San Diego, Calif. (PRWEB) November 29, 2012
According to the report the SEC will increase the number of personnel and technological resources dedicated to risk analysis. The recently formed Office of Quantitative Research (“OQR”) is tasked with developing customized analytics for deployment across all divisions of the SEC. The OQR has already developed an analytical model that uses performance data to identify hedge fund advisers that warrant additional review.
The SEC plans to add industry professionals to the Office of Risk Assessment in order to gain an industry perspective and to provide better coordination between market participants and the SEC. The Office of Quantitative Risk Analysis will also add analytical professionals with expertise regarding industry risk management practices.
Additionally OQR staff will develop an Accounting Quality Model (“AQM”) to mine financial data to assess risks and performance relative to peers, detect anomalies, create risk profiles for firms and allocate investigative resources.
The SEC has created and acquired systems to analyze data from various sources to identify patterns and relationships and evaluate trades and quotes that are disseminated by public equity and equity options exchanges.
The Report contains a recommendation that the SEC evaluates and reprioritize its mission critical activities and realign resources accordingly. As a result, the SEC has been identifying activities that can be reduced, stopped or delegated, and high-priority activities that should be increased.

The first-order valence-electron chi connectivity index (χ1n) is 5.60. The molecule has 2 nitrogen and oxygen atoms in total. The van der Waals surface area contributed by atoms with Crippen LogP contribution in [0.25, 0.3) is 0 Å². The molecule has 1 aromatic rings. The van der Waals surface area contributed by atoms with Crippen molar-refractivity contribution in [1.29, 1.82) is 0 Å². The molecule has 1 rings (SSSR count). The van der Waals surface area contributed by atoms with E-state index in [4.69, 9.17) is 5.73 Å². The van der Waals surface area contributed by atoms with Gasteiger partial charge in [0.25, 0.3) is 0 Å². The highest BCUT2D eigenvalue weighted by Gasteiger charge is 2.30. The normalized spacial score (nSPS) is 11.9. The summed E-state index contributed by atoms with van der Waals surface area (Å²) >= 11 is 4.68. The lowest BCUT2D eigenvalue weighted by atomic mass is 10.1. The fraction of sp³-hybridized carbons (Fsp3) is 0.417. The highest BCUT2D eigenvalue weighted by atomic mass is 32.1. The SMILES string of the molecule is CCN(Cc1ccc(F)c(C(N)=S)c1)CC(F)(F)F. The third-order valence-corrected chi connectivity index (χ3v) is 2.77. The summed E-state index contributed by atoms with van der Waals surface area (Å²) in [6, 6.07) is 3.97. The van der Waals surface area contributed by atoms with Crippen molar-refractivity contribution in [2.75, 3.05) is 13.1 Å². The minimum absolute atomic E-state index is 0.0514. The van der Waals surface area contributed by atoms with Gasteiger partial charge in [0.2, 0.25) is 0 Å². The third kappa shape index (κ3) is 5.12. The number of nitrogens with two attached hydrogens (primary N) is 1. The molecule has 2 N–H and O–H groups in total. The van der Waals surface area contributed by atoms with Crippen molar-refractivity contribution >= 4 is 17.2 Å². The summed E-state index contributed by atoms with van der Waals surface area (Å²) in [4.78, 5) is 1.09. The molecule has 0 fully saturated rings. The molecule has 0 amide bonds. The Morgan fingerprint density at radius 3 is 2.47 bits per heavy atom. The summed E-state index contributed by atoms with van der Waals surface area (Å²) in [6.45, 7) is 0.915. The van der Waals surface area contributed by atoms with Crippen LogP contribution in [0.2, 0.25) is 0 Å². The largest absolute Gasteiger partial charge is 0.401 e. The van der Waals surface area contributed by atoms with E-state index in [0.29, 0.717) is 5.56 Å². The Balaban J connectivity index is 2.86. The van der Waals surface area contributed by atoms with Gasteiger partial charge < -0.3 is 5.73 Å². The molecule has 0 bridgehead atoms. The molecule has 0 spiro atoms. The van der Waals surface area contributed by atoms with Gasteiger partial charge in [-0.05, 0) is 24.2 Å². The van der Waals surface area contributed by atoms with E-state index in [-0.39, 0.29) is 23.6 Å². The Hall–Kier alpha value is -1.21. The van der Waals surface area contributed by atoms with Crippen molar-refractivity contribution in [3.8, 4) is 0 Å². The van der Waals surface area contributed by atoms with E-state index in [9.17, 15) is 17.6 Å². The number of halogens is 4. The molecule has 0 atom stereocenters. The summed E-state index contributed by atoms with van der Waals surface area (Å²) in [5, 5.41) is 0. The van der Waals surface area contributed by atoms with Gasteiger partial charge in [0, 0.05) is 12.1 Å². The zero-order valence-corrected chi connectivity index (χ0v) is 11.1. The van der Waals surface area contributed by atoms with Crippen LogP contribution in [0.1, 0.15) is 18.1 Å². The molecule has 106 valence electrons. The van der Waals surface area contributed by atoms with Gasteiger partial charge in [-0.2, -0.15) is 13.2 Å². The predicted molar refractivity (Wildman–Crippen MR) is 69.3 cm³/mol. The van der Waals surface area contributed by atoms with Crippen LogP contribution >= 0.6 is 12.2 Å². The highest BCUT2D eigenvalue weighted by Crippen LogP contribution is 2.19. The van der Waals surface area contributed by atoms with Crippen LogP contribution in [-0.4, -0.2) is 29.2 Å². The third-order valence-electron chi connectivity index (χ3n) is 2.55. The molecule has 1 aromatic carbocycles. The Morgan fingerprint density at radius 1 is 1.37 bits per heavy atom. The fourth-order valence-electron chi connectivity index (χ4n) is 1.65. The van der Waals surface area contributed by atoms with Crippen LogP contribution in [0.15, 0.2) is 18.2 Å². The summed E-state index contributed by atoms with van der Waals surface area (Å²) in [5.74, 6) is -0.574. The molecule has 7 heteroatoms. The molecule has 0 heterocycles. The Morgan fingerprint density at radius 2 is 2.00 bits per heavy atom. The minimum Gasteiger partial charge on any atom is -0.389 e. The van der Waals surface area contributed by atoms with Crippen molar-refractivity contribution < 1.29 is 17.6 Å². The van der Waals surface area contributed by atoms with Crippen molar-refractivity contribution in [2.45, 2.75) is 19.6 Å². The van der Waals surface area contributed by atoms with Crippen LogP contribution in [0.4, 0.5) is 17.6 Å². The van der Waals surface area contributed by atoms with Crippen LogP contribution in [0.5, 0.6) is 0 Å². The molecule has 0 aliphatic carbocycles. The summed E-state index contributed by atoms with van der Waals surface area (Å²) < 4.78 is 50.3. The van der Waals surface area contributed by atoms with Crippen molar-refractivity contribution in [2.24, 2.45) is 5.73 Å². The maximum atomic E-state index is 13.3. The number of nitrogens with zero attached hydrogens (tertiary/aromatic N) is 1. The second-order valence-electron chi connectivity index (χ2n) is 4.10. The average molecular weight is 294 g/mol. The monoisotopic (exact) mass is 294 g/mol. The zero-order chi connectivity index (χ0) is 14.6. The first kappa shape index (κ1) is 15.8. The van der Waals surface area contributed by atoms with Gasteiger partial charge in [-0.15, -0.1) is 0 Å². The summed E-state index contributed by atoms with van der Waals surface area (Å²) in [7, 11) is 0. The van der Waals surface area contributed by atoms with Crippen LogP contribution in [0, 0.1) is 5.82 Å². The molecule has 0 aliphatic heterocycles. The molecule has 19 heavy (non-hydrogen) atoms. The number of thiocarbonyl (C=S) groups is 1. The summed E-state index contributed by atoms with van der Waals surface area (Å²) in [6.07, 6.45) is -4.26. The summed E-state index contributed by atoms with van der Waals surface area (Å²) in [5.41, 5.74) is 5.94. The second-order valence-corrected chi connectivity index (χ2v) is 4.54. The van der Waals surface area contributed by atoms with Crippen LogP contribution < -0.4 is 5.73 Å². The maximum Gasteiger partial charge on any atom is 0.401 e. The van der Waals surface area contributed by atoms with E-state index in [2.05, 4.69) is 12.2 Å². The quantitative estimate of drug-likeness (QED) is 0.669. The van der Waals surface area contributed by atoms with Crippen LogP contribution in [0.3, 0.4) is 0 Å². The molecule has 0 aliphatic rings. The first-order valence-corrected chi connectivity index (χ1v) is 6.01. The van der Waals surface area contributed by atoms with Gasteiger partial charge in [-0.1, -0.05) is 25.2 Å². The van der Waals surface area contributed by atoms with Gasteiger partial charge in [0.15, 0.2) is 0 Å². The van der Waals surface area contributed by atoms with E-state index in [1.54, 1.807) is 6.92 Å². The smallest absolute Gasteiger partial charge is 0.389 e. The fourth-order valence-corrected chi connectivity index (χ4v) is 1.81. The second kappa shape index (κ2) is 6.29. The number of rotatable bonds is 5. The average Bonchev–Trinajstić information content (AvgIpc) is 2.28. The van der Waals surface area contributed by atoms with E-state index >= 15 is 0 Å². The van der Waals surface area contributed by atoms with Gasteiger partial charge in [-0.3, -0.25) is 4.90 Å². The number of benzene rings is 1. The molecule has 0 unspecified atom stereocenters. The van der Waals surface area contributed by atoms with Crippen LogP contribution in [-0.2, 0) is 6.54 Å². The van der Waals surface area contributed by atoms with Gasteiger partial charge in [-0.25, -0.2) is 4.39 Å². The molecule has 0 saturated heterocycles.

The report suggested that the SEC improve its relationships with self regulatory organizations (“SROs”) by having a centralized and coordinated approach to interactions; and strengthen oversight, coordination and collaboration.
The SEC will assess the proposed changes to evaluate the risks or opportunities that they represent, along with potential savings or expenditures, as well as projected impact internally and externally.
In Business Compliance Partner’s opinion these initiatives will potentially lessen the regulatory burden on investment advisers and broker-dealers with business models that are comparatively less complex and offer lower potential risk than their peers. If the reforms work the result will be a more efficient and effective SEC.
The SEC is currently responsible for overseeing 11,144 investment advisers, about 4,500 broker-dealers (with over 160,000 branch offices), 9,700 mutual and exchange traded funds, approximately 450 transfer agents, 16 national securities exchanges, the Public Company Accounting Oversight Board (“PCAOB”), various SROs, and the Securities Investor Protection Corporation (“SIPC”). More than 9,100 companies also report to and file tens of thousands of disclosure documents with the SEC each year. Additionally the financial markets in general fall under the jurisdiction of the SEC.